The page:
The pervasive presence of digital photo technology—from mobile phone cameras to spy satellites—has created a seismic shift in the way we record and perceive the world around us. On a global scale this has enabled us to witness and react with an unprecedented immediacy, as recent events in Japan and the Middle East would attest. But in the thick of this digital hyper-stimulus, where images come fast and furious, what of the traditional narrative constructs of photography? What of the rich meanings and modes that lie at the root of image making?
These are some of the questions that come to mind when considering “Still Films,” an exhibition of historical and contemporary photo works that slows down the dynamics of image making in a bid to re-examine the narrative potential and fictive power of the still image. Guest curated for the Yukon Arts Centre by Lance Blomgren, “Still Films” focuses on sequential or serial treatments of photography, where meaning is built not only within the fixed frame but also in the spaces between images. Take for instance Two Men Wrestling, an excerpt from Eadweard Muybridge’s benchmark 1887 Animal Locomotion series that breaks the grappling movement of a pair of naked men into a dozen photos. Revolutionary for its rendering of anatomical detail, the precise, frame-by-frame composition offers a counterintuitive view of motion that is at once static and cinematic. In comparison, Chance Meeting, a 1970 photo sequence by New York artist Duane Michals, depicts two men passing in a narrow urban alleyway in a conceptual take on bodies in motion that, as Blomgren writes in the exhibition’s catalogue, “transposes the analytic concerns of Muybridge into a narrative expression of existential uncertainty.”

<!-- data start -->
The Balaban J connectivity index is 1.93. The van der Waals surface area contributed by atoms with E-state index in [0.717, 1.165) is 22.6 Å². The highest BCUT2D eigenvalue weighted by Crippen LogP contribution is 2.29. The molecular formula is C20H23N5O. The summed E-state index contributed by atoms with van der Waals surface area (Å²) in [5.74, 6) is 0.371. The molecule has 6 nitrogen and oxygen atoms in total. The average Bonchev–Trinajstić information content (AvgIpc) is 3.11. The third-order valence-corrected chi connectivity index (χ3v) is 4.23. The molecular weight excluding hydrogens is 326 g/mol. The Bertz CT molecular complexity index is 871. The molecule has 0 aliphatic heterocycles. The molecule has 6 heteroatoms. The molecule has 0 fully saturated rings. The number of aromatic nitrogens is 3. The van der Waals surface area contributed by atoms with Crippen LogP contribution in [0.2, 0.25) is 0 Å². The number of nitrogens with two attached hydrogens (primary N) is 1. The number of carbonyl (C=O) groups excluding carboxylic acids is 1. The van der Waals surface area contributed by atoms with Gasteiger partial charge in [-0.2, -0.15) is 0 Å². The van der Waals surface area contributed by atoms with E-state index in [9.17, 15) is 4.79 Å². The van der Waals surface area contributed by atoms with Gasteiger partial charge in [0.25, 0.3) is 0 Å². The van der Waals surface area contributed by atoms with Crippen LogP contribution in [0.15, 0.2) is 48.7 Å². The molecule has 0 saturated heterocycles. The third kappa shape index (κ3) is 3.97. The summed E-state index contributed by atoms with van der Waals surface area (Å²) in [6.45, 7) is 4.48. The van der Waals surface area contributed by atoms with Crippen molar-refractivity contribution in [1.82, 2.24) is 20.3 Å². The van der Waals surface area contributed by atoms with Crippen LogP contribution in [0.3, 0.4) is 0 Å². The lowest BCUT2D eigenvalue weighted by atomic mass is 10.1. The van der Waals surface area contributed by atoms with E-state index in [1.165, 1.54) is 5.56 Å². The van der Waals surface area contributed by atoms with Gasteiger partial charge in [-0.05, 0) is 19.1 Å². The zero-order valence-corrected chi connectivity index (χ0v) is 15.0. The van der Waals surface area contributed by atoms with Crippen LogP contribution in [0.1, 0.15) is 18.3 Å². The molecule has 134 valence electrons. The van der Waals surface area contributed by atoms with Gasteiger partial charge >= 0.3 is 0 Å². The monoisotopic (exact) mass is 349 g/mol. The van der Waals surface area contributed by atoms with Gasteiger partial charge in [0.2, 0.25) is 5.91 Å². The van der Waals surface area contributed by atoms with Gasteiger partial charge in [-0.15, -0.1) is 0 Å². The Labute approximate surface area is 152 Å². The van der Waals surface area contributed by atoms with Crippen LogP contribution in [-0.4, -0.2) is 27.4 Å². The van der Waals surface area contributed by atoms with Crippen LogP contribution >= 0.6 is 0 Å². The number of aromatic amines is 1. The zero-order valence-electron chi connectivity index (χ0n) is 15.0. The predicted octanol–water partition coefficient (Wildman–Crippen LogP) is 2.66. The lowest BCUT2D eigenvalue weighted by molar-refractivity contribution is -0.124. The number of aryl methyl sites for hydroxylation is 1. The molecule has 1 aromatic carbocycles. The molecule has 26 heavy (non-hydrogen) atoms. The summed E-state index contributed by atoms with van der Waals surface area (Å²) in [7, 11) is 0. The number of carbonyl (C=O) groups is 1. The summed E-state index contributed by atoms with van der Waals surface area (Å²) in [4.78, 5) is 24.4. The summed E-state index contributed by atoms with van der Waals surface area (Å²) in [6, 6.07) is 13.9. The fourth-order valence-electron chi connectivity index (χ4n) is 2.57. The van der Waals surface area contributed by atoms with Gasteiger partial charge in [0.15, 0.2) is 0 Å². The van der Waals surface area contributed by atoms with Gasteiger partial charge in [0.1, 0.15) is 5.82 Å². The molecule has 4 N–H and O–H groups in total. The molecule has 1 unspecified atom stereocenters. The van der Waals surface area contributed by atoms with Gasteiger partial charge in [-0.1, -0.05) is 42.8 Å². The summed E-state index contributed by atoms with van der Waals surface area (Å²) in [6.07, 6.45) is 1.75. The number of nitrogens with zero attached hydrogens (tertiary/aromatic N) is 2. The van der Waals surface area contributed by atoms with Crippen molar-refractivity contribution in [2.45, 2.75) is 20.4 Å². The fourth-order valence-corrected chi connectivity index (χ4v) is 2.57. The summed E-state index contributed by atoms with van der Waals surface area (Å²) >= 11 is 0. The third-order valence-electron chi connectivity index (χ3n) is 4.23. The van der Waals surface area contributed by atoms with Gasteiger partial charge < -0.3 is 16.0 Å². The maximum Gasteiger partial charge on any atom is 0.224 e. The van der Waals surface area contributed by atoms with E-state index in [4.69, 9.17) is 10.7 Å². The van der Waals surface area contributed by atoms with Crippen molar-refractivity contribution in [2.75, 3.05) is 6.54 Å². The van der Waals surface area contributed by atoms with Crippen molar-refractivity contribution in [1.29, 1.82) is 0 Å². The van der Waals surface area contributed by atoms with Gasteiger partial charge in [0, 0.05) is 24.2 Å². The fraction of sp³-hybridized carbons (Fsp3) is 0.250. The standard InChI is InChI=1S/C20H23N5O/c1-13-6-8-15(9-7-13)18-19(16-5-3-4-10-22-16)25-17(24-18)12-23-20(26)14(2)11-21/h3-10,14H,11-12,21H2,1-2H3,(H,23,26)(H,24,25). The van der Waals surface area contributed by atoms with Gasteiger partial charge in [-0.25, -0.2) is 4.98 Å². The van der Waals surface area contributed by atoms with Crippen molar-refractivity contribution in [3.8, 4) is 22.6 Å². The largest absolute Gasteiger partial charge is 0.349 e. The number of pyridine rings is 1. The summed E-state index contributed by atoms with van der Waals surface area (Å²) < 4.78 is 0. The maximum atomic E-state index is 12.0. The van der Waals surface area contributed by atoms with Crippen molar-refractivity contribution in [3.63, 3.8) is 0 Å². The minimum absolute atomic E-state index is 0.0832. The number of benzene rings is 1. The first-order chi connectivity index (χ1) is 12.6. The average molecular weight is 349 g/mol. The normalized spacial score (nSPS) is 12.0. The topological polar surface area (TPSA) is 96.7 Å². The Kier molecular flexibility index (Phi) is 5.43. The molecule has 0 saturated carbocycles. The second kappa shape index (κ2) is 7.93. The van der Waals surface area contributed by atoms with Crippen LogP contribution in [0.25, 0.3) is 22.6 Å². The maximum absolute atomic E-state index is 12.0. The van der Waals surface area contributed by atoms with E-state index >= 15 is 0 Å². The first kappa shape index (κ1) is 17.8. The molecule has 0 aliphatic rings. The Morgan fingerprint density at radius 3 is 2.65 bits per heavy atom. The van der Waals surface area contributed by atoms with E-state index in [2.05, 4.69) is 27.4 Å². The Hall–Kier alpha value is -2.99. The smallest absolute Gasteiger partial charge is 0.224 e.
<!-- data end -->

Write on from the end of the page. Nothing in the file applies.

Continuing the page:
Charles Stankievech’s 2005 film installation Zeno’s Phantasies deconstructs film footage of the Lumière brothers’ 1895 L’arrivée d’un train en gare de La Ciotat, a piano interlude by Glenn Gould and nuclear bomb testing by the US military. By isolating and then digitally weaving the blank gaps between frames into his composite films, Stankievech uncovers latent narrative value in real and imagined histories and mechanical structures. That study swings to fully fictional degrees in NSCAD-trained, Austin, Texas–based artists Teresa Hubbard and Alexander Birchler‘s photo series Falling Down. The duo is widely regarded for cinematic film works that often hinge on a Kafkaesque brand of storytelling. In this grid of eight photos, instances of psychological collapse are staged as a sequence of tightly framed film stills set, as Blomgren notes, in “a kind of middle North America of the mind.” This ambiguous physical/mental scene play continues in Rotterdam-based artist Yvette Poorter‘s ongoing photo series Wilderness of Elsewhere, which employs the everywhere-and-nowhere quality of anonymous travel snapshots and personal photos as a backdrop to her torn and collaged figurative works. In all, the narrative charge is in constant flux as images drift between fact, fantasy and frames. Works by Michael Snow, Holly Armishaw, Jennifer Crane, Mary Beth Edelson, Nate Larson, Chris Marker, Alain Paiement and others round out the bill. (300 College Dr, Whitehorse YK)